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Two Tropical Diseases on Track for Eradication in 4 Years

  • Jessica Berman

A doctor examines a trachoma patient in Ethiopia, Nov. 3, 2014.

A doctor examines a trachoma patient in Ethiopia, Nov. 3, 2014.

By the year 2020, two neglected tropical diseases, lymphatic filariasis, commonly known as elephantiasis, and trachoma, a blinding illness, may be eliminated in the world’s poorest countries, thanks to a partnership of governments, charitable foundations and pharmaceutical companies.

The U.S. provides the most funding for elimination of neglected tropical diseases, through the U.S. Agency for International Development. That funding, between 2006 and today, has provided 1.6 billion treatments in about 30 countries.

“In the areas that USAID has supported,” NTD program coordinator Emily Wainwright said, “there are going to be 400 million people who don’t have to worry about getting lymphatic filariasis again. We will have addressed that problem. And there will be about 184 million people who aren’t going to have to worry about getting trachoma, the leading cause of preventable blindness.”

According to the World Health Organization, neglected tropical diseases affect an estimated 1.5 billion people in the poorest countries.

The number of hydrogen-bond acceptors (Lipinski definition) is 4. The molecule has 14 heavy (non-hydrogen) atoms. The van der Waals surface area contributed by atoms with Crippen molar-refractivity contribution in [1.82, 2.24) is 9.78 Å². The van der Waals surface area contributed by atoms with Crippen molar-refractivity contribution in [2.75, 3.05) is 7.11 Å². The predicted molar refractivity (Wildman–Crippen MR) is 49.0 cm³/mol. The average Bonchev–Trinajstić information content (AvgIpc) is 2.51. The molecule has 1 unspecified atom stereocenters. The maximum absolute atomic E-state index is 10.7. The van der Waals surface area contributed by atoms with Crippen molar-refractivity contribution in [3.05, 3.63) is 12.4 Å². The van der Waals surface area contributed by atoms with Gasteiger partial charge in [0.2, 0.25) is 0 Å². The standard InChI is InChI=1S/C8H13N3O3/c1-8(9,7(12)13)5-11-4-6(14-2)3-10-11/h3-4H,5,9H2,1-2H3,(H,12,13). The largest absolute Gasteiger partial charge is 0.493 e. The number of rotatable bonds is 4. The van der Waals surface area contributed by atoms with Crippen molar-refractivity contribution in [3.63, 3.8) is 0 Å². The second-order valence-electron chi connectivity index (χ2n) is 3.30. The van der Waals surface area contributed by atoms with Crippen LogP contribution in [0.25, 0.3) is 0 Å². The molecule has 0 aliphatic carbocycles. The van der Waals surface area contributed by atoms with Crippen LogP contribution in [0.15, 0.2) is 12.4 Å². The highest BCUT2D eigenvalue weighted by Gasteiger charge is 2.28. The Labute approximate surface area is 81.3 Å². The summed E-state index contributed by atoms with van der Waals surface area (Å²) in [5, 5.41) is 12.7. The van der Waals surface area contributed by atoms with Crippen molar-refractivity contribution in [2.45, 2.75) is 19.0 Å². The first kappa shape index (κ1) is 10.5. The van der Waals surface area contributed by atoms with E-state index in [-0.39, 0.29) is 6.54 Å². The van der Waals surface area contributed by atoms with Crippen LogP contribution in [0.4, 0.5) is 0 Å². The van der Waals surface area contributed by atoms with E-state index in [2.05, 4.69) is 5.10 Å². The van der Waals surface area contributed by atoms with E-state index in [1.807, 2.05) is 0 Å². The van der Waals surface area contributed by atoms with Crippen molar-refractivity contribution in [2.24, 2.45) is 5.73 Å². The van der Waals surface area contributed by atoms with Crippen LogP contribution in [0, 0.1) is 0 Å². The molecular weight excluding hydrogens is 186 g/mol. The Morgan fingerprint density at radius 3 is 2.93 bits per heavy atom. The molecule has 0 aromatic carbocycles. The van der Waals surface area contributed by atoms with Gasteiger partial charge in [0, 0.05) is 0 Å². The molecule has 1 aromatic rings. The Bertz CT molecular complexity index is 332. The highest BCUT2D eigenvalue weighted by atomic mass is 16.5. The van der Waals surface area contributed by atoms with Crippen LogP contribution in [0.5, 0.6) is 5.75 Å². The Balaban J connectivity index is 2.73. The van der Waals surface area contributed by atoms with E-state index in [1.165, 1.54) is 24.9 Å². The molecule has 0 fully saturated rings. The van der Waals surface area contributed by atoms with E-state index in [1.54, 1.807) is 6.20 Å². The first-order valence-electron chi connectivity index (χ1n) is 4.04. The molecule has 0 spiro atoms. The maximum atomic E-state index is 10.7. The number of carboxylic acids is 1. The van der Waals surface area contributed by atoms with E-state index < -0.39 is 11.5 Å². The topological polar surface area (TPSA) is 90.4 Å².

Other diseases that are targeted for elimination include onchocerciasis, known as river blindness, schistosomiasis or snail fever, which causes intestinal and urogenital infections, and soil-transmitted helminthiasis, a systemic illness that causes diarrhea, fever, fatigue and malnutrition.

Children are disproportionately affected by the parasitic and bacterial illnesses, which stunt growth and affect brain development.

Recently, WHO released data showing that in 2015, 979 million people received preventive chemotherapy for neglected tropical diseases, an increase of 121 million from 2014.

More diseases are predicted to follow the path of elimination, according to Ariel Pablos-Mendez, assistant administrator for Global Health, Child and Maternal Survival Coordinator at USAID.

“Just like in polio,” he said, “which is in the last battle of the disease to remove from the face of the Earth, or leprosy, which is down 95 percent [from] the levels we used to have 50 years ago, these diseases we are in a position right now ... to end all of the diseases of extreme poverty by 2030.”

USAID’s Neglected Tropical Disease Program and the WHO have put a priority on eliminating 17 NTDs in 149 countries, where one in six people suffer from at least one of the illnesses.

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